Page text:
Evidence of a galactic cannibal

An image captured by the Hubble telescope shows a galaxy in the process of being devoured by a bigger galaxy nearby.

Michelle Starr Science editor
Michelle Starr is CNET's science editor, and she hopes to get you as enthralled with the wonders of the universe as she is. When she's not daydreaming about flying through space, she's daydreaming about bats.
Michelle Starr
2 min read

The distorted form of spiral galaxy NGC 7714. ESA, NASA

Just because space is (theoretically) infinite, that doesn't mean everything out there is neatly spaced. Things collide, from tiny objects smashing into other tiny objects, to objects on the galactic scale -- quite literally.

Spiral galaxy NGC 7714, roughly 100 million light-years from Earth, is one of those galaxies for which crowding is proving a dramatically brutal affair: it has drifted a little too close to nearby smaller galaxy NGC 7715, and is taking its time cannibalising its neighbour, as seen in a new photo snapped by the Hubble Space Telescope.

Sometime between 100 million and 200 million years ago, the two galaxies reached a close enough distance from each other to start disrupting each other's shapes -- evidenced by the peculiarity of NGC 7714.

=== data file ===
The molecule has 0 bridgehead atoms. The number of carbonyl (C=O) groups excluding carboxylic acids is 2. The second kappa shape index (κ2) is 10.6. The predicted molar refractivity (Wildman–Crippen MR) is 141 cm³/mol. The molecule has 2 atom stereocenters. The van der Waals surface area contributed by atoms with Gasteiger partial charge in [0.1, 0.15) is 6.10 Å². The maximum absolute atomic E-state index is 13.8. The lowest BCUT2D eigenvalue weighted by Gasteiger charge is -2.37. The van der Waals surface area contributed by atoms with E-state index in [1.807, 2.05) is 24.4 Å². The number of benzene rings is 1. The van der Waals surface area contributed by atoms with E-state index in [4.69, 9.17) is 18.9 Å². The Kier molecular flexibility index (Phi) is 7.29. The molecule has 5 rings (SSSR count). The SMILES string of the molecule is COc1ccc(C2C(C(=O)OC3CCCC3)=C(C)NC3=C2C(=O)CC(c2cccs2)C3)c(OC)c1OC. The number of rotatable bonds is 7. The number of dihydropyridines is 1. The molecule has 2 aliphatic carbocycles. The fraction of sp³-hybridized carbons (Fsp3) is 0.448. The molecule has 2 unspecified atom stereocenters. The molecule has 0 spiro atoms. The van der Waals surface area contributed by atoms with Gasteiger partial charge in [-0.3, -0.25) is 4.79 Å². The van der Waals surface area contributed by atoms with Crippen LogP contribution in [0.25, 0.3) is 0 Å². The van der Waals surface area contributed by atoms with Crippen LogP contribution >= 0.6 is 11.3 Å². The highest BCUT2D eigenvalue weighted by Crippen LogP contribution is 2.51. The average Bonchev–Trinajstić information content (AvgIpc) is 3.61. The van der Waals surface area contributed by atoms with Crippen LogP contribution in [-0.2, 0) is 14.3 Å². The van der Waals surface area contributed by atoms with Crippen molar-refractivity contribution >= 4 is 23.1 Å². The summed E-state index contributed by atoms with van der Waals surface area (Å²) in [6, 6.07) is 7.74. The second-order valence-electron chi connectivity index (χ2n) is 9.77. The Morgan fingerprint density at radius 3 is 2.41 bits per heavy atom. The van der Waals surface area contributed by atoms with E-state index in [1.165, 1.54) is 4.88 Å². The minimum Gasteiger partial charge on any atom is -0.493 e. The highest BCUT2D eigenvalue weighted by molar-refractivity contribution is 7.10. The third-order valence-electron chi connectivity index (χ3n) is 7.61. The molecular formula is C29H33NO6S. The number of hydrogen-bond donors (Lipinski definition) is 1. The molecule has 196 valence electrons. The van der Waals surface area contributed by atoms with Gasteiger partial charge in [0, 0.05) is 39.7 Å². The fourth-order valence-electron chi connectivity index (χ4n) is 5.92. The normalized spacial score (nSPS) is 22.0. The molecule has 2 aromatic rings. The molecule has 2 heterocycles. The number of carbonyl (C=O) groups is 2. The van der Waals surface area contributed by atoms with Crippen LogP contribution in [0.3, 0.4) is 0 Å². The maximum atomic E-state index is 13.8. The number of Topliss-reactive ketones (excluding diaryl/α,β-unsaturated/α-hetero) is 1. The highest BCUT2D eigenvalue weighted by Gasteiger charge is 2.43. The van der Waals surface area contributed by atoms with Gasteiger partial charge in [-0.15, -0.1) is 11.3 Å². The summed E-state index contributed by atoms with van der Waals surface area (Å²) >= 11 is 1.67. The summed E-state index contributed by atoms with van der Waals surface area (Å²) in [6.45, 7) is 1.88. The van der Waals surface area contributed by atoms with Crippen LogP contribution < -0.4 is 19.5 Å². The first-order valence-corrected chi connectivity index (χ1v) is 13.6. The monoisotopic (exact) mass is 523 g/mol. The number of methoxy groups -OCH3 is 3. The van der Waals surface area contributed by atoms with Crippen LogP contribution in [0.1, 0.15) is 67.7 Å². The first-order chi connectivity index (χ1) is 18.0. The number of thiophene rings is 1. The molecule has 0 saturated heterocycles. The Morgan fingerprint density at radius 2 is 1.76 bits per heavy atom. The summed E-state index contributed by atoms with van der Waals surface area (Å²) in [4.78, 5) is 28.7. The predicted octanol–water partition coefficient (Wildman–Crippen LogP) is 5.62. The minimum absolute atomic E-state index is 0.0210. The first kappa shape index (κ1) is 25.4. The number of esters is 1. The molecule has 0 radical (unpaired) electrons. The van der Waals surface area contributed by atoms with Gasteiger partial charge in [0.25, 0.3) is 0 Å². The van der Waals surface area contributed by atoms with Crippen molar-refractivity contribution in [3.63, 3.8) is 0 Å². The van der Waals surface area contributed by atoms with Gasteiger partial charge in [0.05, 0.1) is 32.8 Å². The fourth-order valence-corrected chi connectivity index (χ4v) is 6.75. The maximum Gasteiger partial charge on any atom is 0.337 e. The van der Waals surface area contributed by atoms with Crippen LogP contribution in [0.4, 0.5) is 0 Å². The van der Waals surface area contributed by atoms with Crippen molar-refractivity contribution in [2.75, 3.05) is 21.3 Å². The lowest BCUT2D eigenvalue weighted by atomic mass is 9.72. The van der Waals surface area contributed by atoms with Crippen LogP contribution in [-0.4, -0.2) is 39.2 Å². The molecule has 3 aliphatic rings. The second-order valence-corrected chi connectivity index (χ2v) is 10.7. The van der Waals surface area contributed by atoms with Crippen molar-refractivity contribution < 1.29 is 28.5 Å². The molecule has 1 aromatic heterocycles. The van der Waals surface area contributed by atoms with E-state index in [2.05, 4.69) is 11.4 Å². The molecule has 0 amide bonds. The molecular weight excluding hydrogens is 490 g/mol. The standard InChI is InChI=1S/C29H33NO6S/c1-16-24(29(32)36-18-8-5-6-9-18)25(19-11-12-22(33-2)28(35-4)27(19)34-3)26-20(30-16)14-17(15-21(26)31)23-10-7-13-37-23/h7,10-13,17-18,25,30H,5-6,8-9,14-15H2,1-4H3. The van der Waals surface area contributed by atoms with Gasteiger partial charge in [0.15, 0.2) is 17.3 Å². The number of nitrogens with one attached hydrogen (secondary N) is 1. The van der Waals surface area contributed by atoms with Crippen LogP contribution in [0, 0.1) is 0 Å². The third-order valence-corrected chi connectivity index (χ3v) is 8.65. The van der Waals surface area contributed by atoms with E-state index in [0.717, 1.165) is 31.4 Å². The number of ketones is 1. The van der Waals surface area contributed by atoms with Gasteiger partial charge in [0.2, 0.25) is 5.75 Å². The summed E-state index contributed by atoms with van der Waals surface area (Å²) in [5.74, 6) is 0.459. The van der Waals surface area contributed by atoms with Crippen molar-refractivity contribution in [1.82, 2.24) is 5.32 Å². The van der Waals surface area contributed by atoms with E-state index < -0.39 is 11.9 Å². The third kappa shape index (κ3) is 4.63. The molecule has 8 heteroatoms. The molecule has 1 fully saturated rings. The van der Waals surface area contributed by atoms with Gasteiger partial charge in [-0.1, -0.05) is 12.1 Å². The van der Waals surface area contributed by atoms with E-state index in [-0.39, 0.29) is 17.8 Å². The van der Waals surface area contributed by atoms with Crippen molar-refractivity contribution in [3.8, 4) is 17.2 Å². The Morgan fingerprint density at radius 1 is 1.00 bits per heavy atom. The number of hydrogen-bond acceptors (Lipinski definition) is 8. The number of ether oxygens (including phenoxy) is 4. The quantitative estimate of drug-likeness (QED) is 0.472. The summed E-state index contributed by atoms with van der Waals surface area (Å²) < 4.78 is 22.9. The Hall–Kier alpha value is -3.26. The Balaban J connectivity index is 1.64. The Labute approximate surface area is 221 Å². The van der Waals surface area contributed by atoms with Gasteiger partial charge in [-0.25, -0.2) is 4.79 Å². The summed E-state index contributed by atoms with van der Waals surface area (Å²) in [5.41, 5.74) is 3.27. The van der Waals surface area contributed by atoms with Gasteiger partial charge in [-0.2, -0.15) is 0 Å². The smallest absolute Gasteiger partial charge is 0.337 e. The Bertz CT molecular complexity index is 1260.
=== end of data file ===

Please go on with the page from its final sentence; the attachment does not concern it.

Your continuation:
Unlike a normal spiral galaxy, its arms have stretched out and a smoky golden haze extends from the core.

Additionally, a ring and two long trails of stars have stretched towards NGC 7714 -- forming a sort of bridge between the two galaxies. That bridge funnels material from NGC 7715 to the larger NGC 7714 and feeds star formation in NGC 7714, most of which is occurring at its core, although the entire galaxy is active.

A large number of these new stars are what are known as Wolf-Rayet stars. These are stars that, when they are young, are massive -- at least 20 solar masses each. They are very hot, with surface temperatures ranging between 30,000 and 200,000 Kelvin (the Sun's surface temperature is around 5,778 Kelvin) and very luminous, shining with tens of thousands to several million times the luminosity of the sun (although most of that output is in the ultraviolet spectrum).

Wolf-Rayet stars are the "live fast, die young" stage in the evolution of massive stars. Although they burn very hot and bright, they also lose mass at an accelerated rate, about a billion times higher than the sun's rate, due to very strong solar winds. Eventually the star runs out of material, and ends its life in a dramatic supernova.

Because of this star formation, NGC 7714 has been classified as a Wolf-Rayet starburst galaxy.

Wide field-of-view image that shows the two galaxies, just above the bright star in the centre. NGC 7714 is on the right, and NGC 7715 appears as a bright streak to its left. ESA, NASA